by Sister Margaret McKenna, RSHM
LOS ANGELES, CA. Lately, my friends and family have been send- ing me jokes that humorously reflect the “joys” of aging. What is amazing about aging jokes is that they make a connection to our life’s journey and often surprise us by the rich memories that have paved our path and have been woven into our lives.
For me, it was eye-opening to think that I have seen the reign of seven popes, 13 presidents, and a number of wars both hot and cold. I was part of the world that saw the fearful build their bomb shelters, and I stood in fearful silence in the hours of the Cuban Missile Crisis. I am part of the same world that mourned the assassination of two Kennedys and Martin Luther King, Jr. and I am among the favored who saw the works of Mother Teresa of Calcutta and numerous other saintly people.
I am also one of the millions whose early technological skills involved turning on the radio. People of my generation cringed at the sound of the squeaky door introducing “The Shadow,” and most kids knew the Hi-Ho Silver call mimicking the Lone Ranger and his faithful companion Tonto.
But then came the technology explosion and I watched as television took over, and the world grew smaller and more connected. In a short time, television screens changed from 12 inches to the current wall size, from black and white to the current HD color, and from “rabbit ears” to satellite. I recalled how the suave sounds of Perry Como balanced the controversial moves of Elvis, and moved on to the anti-war songs of Joan Baez and Judy Collins, then on again to the harsh angry sounds of hard rock, eventually reaching the country sounds of Taylor Swift. The hu- mor is that today’s I-pod generation is fascinated by the sounds of the Beach Boys!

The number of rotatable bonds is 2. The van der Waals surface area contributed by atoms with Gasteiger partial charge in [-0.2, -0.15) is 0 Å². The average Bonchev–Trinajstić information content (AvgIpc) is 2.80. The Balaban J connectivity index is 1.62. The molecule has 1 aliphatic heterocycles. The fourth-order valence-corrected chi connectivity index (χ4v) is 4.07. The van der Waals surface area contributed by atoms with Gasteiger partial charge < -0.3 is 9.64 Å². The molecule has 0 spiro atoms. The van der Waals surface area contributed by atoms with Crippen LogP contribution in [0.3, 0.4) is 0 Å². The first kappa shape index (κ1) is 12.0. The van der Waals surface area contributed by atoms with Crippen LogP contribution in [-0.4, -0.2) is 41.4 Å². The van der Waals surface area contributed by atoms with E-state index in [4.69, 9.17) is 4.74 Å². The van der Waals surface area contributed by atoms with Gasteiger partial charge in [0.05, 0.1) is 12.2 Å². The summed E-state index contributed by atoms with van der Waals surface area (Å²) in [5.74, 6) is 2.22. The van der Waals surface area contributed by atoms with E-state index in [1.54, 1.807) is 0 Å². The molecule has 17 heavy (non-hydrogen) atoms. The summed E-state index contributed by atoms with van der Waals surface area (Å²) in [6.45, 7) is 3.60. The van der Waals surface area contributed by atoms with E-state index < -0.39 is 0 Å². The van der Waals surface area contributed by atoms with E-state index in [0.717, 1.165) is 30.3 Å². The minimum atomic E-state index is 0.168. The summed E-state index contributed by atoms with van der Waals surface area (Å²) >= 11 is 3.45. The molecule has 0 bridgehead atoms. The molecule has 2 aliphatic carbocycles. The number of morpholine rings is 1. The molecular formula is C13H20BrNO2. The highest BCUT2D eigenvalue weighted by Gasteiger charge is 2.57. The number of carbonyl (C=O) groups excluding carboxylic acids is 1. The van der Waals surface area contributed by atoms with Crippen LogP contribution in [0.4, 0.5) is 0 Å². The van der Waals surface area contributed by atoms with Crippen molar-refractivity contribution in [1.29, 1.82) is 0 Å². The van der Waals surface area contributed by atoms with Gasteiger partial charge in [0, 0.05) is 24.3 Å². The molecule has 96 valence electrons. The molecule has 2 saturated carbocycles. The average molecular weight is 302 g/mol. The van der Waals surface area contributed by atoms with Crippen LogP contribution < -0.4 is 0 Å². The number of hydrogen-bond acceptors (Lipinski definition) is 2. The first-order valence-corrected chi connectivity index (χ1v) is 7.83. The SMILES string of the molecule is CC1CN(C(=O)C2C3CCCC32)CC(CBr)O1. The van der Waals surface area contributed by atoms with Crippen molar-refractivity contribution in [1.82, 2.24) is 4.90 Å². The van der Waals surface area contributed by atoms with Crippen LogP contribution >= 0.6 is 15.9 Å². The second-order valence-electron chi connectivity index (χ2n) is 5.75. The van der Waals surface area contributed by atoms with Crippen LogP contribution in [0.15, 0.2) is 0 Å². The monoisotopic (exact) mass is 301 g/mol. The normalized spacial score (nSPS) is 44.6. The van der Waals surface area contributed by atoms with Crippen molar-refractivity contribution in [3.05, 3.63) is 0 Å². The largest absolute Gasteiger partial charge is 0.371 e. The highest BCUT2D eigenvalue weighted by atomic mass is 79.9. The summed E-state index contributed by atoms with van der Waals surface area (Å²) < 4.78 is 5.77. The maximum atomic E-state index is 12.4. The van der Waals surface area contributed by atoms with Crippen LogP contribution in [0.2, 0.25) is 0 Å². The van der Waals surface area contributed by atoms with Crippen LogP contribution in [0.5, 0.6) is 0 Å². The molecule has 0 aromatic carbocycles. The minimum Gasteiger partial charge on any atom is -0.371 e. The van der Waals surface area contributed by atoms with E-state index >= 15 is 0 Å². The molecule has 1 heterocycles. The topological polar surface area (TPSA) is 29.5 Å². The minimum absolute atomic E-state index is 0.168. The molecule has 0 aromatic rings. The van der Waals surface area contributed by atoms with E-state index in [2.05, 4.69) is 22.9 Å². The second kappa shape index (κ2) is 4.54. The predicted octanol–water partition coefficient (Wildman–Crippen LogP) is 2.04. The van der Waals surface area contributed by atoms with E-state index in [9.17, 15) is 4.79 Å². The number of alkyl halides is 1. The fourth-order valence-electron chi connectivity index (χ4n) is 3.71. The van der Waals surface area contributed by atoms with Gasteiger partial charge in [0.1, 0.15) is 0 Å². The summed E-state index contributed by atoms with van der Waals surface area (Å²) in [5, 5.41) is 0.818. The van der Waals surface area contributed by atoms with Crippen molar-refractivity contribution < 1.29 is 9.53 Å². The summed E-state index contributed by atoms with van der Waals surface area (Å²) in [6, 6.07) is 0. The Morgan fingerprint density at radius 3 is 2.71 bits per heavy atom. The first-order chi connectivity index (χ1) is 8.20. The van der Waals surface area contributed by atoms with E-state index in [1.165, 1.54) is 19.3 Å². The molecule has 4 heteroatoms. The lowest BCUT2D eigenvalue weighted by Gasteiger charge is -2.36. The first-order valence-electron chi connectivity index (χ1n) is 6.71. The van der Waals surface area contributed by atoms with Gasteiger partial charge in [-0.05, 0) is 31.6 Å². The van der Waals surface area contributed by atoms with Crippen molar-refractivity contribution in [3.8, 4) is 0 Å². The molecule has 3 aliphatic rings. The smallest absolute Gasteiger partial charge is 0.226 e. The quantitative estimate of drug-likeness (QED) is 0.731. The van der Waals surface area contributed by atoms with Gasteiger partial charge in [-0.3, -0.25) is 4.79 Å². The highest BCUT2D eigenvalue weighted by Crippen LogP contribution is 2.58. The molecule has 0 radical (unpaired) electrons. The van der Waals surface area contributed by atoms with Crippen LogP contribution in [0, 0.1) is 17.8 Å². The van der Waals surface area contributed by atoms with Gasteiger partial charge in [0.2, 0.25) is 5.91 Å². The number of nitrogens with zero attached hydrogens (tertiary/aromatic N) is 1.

But of course, the most impactful change came when the wall telephone was set free from its moorings to move unfettered to wherever your pocket could take it. The good news is that you are always connected; the bad news is that you are always connected! The humor is that a majority of young people today never knew that a wall phone even existed at all!
Of real importance is that during my lifetime the strides made in the equal rights movement eventually led to a strong woman secretary of state in the administration of an African American president in a country whose concerns span the globe and even the atmosphere beyond it.
On further reflection, it occurred to me that the road we all walk is enriched by a variety of people, places, and events that enrich us, shake us, and sometimes challenge us to the core of our being. Life is a gift and a mystery of faith that requires us to embrace the bends in the road and learn their lessons. There is a great WEAVER busy at work.
Source: RSHM Soundings Winding Roads Volume XXI, Number 2 Summer 2013
Sister Margaret McKenna, RSHM, is a faculty member at Marymount High School, Los An- geles, California.